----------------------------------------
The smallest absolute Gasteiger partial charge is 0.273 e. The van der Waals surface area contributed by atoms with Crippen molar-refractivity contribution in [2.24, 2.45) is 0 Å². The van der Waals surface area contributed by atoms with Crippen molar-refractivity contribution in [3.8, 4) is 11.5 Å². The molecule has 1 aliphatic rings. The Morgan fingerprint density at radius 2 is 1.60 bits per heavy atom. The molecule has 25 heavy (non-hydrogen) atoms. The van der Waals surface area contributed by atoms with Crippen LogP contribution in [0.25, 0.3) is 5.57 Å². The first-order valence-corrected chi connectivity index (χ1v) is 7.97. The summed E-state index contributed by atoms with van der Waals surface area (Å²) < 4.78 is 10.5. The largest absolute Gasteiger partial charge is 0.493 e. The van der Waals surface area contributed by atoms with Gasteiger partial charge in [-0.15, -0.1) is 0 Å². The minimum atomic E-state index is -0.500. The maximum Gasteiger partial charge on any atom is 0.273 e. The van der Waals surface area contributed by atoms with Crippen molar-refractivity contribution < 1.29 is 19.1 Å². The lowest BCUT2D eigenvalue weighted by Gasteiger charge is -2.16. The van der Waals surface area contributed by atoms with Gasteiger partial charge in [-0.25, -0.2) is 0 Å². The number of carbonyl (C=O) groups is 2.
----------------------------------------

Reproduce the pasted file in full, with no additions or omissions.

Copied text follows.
The smallest absolute Gasteiger partial charge is 0.273 e. The van der Waals surface area contributed by atoms with Crippen molar-refractivity contribution in [2.24, 2.45) is 0 Å². The van der Waals surface area contributed by atoms with Crippen molar-refractivity contribution in [3.8, 4) is 11.5 Å². The molecule has 1 aliphatic rings. The Morgan fingerprint density at radius 2 is 1.60 bits per heavy atom. The molecule has 25 heavy (non-hydrogen) atoms. The van der Waals surface area contributed by atoms with Crippen LogP contribution in [0.25, 0.3) is 5.57 Å². The first-order valence-corrected chi connectivity index (χ1v) is 7.97. The summed E-state index contributed by atoms with van der Waals surface area (Å²) < 4.78 is 10.5. The largest absolute Gasteiger partial charge is 0.493 e. The van der Waals surface area contributed by atoms with Gasteiger partial charge in [-0.15, -0.1) is 0 Å². The minimum atomic E-state index is -0.500. The maximum Gasteiger partial charge on any atom is 0.273 e. The van der Waals surface area contributed by atoms with Crippen molar-refractivity contribution < 1.29 is 19.1 Å². The lowest BCUT2D eigenvalue weighted by Gasteiger charge is -2.16. The van der Waals surface area contributed by atoms with Gasteiger partial charge in [-0.25, -0.2) is 0 Å². The number of carbonyl (C=O) groups is 2.